Led by Donkeys plays party politics with Met Police ambush
Led by Donkeys have drawn upon the BBC's Line of Duty for its latest political stunt, a drive-by critique of the Metropolitan Police for failing to investigate an alleged Christmas Party in Downing Street last that allegedly contravened lockdown rules.
Citing a 'lack of evidence' to pursue a criminal case, the force has refused to become embroiled in the scandal, prompting the anti-Brexit political campaign group to go on the attack. Voiced by Adrian Dunbar the guerilla campaign has racked up an impressive 3.4m views on Twitter with the group enquiring: "Who exactly does the @MetPoliceUK work for ma'am? Our citizens, or Boris Johnson?"
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Led by Donkeys play party politics with Met Police ambush
A van-mounted digital screen was parked in front of the famous New Scotland Yard revolving sign to make this point, with Dunbar's gravelly voice blaring out from enclosed loudspeakers to ensure its message was heard loud and clear.
Dunbar said: "The statement claimed a criminal enquiry is not possible because there is, quote, 'an absence of evidence'. Correct me if I'm wrong here, ma'am but the whole purpose of a police inquiry is to gather evidence."
"Who exactly does the @MetPoliceUK work for ma'am? Our citizens, or Boris Johnson?"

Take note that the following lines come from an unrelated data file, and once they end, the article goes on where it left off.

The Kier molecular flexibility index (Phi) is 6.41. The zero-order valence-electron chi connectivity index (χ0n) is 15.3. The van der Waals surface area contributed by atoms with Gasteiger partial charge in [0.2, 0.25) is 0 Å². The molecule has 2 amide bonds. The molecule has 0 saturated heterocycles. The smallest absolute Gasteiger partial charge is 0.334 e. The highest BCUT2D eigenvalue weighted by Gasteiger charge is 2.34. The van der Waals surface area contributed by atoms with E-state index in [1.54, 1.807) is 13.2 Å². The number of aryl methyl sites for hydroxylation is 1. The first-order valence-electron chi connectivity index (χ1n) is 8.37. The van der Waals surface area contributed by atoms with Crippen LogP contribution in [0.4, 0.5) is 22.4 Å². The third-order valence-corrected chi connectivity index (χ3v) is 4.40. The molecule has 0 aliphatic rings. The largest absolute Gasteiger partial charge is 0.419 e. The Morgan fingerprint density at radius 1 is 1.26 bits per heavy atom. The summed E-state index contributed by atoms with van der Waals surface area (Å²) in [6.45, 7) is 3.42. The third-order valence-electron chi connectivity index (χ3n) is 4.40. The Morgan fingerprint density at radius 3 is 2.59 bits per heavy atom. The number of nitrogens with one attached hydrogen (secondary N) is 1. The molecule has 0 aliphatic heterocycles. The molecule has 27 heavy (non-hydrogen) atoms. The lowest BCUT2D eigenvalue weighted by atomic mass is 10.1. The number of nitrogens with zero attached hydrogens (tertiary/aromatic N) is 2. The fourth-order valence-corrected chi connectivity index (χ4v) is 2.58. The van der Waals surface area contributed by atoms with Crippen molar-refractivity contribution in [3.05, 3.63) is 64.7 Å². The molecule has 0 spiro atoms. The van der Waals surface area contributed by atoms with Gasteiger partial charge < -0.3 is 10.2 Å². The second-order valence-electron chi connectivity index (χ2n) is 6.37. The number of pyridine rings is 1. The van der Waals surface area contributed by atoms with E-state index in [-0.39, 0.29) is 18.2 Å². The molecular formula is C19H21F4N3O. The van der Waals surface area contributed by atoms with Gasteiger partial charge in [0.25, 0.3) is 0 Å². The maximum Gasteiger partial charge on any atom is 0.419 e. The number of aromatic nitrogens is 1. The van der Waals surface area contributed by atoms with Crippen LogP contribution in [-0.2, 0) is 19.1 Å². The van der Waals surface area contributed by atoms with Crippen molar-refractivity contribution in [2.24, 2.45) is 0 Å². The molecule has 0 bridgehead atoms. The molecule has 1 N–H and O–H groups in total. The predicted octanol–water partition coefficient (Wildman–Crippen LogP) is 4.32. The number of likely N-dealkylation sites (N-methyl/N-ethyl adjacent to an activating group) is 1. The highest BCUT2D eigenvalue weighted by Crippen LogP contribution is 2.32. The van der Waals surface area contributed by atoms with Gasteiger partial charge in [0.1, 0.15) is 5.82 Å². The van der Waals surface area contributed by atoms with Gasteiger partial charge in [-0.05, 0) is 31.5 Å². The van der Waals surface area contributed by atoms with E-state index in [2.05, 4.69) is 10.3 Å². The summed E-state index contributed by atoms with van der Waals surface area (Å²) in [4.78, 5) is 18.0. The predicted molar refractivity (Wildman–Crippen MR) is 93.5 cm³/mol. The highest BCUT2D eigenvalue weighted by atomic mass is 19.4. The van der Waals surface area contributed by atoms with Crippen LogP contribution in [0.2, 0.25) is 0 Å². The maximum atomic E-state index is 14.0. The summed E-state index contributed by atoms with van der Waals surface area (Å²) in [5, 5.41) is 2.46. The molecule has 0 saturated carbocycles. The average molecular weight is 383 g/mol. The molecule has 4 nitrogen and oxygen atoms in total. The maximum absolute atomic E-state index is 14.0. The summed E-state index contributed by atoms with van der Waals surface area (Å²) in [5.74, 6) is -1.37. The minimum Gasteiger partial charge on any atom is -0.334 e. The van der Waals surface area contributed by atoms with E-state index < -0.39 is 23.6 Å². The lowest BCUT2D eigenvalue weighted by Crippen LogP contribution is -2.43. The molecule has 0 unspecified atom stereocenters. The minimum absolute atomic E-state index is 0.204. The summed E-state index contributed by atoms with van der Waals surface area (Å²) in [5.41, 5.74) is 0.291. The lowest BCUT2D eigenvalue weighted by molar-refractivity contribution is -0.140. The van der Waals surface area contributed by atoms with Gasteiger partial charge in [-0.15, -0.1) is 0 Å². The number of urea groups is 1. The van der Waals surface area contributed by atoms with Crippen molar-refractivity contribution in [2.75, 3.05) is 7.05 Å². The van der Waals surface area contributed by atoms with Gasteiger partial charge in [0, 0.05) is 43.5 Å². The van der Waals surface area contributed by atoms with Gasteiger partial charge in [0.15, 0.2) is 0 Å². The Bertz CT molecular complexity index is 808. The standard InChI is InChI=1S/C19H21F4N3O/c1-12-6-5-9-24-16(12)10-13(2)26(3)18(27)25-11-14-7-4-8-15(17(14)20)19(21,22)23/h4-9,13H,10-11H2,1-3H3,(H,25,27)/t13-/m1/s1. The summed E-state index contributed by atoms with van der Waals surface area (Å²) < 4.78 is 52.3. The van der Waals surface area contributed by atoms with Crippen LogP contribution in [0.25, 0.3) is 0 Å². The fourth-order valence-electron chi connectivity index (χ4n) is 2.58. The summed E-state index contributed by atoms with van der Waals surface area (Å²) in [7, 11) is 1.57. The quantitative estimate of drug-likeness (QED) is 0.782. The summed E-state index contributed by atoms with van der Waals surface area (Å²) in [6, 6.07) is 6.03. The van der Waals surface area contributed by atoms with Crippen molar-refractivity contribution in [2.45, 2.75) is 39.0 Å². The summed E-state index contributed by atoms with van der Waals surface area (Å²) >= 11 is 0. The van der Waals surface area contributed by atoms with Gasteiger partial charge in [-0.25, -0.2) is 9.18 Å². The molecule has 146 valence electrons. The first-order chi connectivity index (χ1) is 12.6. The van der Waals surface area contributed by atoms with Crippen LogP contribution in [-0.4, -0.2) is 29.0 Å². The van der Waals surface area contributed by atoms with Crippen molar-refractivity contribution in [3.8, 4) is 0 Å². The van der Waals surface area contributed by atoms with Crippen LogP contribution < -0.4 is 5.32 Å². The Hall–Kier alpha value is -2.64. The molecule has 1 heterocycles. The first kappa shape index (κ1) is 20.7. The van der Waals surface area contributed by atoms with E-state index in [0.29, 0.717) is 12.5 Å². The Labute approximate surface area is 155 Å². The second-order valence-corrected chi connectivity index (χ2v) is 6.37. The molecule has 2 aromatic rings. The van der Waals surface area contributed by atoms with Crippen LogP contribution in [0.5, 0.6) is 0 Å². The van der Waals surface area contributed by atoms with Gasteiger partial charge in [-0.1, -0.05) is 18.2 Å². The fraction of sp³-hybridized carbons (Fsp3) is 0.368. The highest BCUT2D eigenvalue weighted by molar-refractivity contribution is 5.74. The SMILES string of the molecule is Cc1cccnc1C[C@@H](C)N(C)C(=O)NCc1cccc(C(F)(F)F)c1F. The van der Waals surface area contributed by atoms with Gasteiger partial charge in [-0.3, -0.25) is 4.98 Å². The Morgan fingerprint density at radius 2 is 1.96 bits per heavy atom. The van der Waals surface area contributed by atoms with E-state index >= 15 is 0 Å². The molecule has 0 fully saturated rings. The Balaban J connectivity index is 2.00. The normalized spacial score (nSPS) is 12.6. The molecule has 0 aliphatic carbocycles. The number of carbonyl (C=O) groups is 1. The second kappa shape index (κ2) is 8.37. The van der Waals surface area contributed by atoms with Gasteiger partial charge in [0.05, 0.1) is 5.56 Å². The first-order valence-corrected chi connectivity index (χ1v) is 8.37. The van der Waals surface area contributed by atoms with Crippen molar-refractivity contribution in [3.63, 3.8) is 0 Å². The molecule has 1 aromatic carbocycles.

(Location: New Scotland Yard. Sound on) pic.twitter.com/IB65bu3qz0— Led By Donkeys (@ByDonkeys) December 15, 2021
Taking matters into their own hands Led by Donkeys have gathered their own evidence, citing examples of The Met Police cracking down on parties held around the same time as the infamous Number 10 event.
Prime Minister Boris Johnson acknowledges that a staff gathering took place but insists it was a work meeting, not a party. Pondering the philosophical nature of when a party is not a party Dunbar notes that there is email evidence that gifts were exchanged, wine was drunk and Christmas jumpers were worn during the festive meetup.
The stunt follows the release of an excruciating video in which staffers were described referring to the gathering as a 'party' while laughing about the controversy it would cause should it ever come to light.